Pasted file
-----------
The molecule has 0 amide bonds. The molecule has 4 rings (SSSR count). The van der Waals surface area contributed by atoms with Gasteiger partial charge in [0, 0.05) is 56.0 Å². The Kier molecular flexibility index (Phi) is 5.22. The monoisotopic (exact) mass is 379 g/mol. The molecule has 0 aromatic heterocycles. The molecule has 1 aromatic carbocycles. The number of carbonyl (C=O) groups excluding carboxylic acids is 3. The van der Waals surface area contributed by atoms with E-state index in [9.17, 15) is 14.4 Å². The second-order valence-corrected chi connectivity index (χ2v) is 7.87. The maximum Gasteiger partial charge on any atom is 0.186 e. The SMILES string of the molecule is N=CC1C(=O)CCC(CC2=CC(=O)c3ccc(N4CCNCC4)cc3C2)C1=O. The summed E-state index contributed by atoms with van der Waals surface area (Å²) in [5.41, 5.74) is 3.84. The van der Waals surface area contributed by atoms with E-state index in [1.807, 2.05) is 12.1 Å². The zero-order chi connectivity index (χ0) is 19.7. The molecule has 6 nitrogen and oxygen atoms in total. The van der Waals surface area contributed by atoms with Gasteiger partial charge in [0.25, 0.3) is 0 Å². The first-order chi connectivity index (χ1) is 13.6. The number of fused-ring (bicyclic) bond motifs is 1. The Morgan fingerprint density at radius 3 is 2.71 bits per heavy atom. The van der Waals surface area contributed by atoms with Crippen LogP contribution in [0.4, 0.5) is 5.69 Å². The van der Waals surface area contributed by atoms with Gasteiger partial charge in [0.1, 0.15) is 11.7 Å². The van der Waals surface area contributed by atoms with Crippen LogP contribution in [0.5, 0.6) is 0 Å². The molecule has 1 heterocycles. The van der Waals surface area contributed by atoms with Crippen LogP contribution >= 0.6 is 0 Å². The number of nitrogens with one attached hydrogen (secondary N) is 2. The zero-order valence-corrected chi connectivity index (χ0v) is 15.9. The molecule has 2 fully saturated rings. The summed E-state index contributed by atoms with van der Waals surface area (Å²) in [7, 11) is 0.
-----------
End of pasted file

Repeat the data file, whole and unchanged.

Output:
The molecule has 0 amide bonds. The molecule has 4 rings (SSSR count). The van der Waals surface area contributed by atoms with Gasteiger partial charge in [0, 0.05) is 56.0 Å². The Kier molecular flexibility index (Phi) is 5.22. The monoisotopic (exact) mass is 379 g/mol. The molecule has 0 aromatic heterocycles. The molecule has 1 aromatic carbocycles. The number of carbonyl (C=O) groups excluding carboxylic acids is 3. The van der Waals surface area contributed by atoms with E-state index in [9.17, 15) is 14.4 Å². The second-order valence-corrected chi connectivity index (χ2v) is 7.87. The maximum Gasteiger partial charge on any atom is 0.186 e. The SMILES string of the molecule is N=CC1C(=O)CCC(CC2=CC(=O)c3ccc(N4CCNCC4)cc3C2)C1=O. The summed E-state index contributed by atoms with van der Waals surface area (Å²) in [5.41, 5.74) is 3.84. The van der Waals surface area contributed by atoms with E-state index in [1.807, 2.05) is 12.1 Å². The zero-order chi connectivity index (χ0) is 19.7. The molecule has 6 nitrogen and oxygen atoms in total. The van der Waals surface area contributed by atoms with Gasteiger partial charge in [0.25, 0.3) is 0 Å². The first-order chi connectivity index (χ1) is 13.6. The number of fused-ring (bicyclic) bond motifs is 1. The Morgan fingerprint density at radius 3 is 2.71 bits per heavy atom. The van der Waals surface area contributed by atoms with Crippen LogP contribution in [0.4, 0.5) is 5.69 Å². The van der Waals surface area contributed by atoms with Gasteiger partial charge in [0.1, 0.15) is 11.7 Å². The van der Waals surface area contributed by atoms with Crippen LogP contribution in [0.5, 0.6) is 0 Å². The molecule has 1 heterocycles. The van der Waals surface area contributed by atoms with Crippen LogP contribution >= 0.6 is 0 Å². The number of nitrogens with one attached hydrogen (secondary N) is 2. The zero-order valence-corrected chi connectivity index (χ0v) is 15.9. The molecule has 2 fully saturated rings. The summed E-state index contributed by atoms with van der Waals surface area (Å²) in [7, 11) is 0.